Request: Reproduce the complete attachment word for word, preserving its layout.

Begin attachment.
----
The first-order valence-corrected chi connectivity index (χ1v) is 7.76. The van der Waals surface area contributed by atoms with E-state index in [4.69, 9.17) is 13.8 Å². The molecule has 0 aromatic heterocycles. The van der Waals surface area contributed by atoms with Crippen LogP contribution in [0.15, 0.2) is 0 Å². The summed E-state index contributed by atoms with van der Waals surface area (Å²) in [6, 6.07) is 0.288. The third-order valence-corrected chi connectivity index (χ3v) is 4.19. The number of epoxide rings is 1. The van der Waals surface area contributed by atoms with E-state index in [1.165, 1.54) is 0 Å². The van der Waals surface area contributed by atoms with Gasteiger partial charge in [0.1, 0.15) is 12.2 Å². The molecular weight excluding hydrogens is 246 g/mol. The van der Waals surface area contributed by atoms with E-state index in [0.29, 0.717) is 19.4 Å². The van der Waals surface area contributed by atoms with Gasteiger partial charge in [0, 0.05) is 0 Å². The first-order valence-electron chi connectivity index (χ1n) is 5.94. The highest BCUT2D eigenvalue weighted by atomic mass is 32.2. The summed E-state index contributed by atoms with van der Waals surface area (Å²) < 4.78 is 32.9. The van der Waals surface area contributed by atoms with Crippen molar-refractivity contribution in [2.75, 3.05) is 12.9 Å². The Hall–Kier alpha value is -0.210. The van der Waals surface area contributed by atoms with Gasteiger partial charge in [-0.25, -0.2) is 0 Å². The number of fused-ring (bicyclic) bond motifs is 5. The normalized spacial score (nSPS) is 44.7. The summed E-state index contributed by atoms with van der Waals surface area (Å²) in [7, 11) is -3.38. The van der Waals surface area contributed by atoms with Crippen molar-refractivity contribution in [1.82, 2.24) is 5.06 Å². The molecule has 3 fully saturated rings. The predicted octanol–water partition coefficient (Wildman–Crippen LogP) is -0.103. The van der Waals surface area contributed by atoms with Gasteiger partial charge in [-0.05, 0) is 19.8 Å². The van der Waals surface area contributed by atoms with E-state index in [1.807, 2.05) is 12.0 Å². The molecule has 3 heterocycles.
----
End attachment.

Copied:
The first-order valence-corrected chi connectivity index (χ1v) is 7.76. The van der Waals surface area contributed by atoms with E-state index in [4.69, 9.17) is 13.8 Å². The molecule has 0 aromatic heterocycles. The van der Waals surface area contributed by atoms with Crippen LogP contribution in [0.15, 0.2) is 0 Å². The summed E-state index contributed by atoms with van der Waals surface area (Å²) in [6, 6.07) is 0.288. The third-order valence-corrected chi connectivity index (χ3v) is 4.19. The number of epoxide rings is 1. The van der Waals surface area contributed by atoms with E-state index in [1.165, 1.54) is 0 Å². The van der Waals surface area contributed by atoms with Gasteiger partial charge in [0.1, 0.15) is 12.2 Å². The molecular weight excluding hydrogens is 246 g/mol. The van der Waals surface area contributed by atoms with E-state index in [0.29, 0.717) is 19.4 Å². The van der Waals surface area contributed by atoms with Gasteiger partial charge in [0, 0.05) is 0 Å². The first-order valence-electron chi connectivity index (χ1n) is 5.94. The highest BCUT2D eigenvalue weighted by atomic mass is 32.2. The summed E-state index contributed by atoms with van der Waals surface area (Å²) < 4.78 is 32.9. The van der Waals surface area contributed by atoms with Crippen molar-refractivity contribution in [2.75, 3.05) is 12.9 Å². The Hall–Kier alpha value is -0.210. The van der Waals surface area contributed by atoms with Gasteiger partial charge in [-0.25, -0.2) is 0 Å². The number of fused-ring (bicyclic) bond motifs is 5. The normalized spacial score (nSPS) is 44.7. The summed E-state index contributed by atoms with van der Waals surface area (Å²) in [7, 11) is -3.38. The van der Waals surface area contributed by atoms with Crippen molar-refractivity contribution in [1.82, 2.24) is 5.06 Å². The molecule has 3 fully saturated rings. The predicted octanol–water partition coefficient (Wildman–Crippen LogP) is -0.103. The van der Waals surface area contributed by atoms with Gasteiger partial charge in [-0.05, 0) is 19.8 Å². The van der Waals surface area contributed by atoms with E-state index in [1.807, 2.05) is 12.0 Å². The molecule has 3 heterocycles.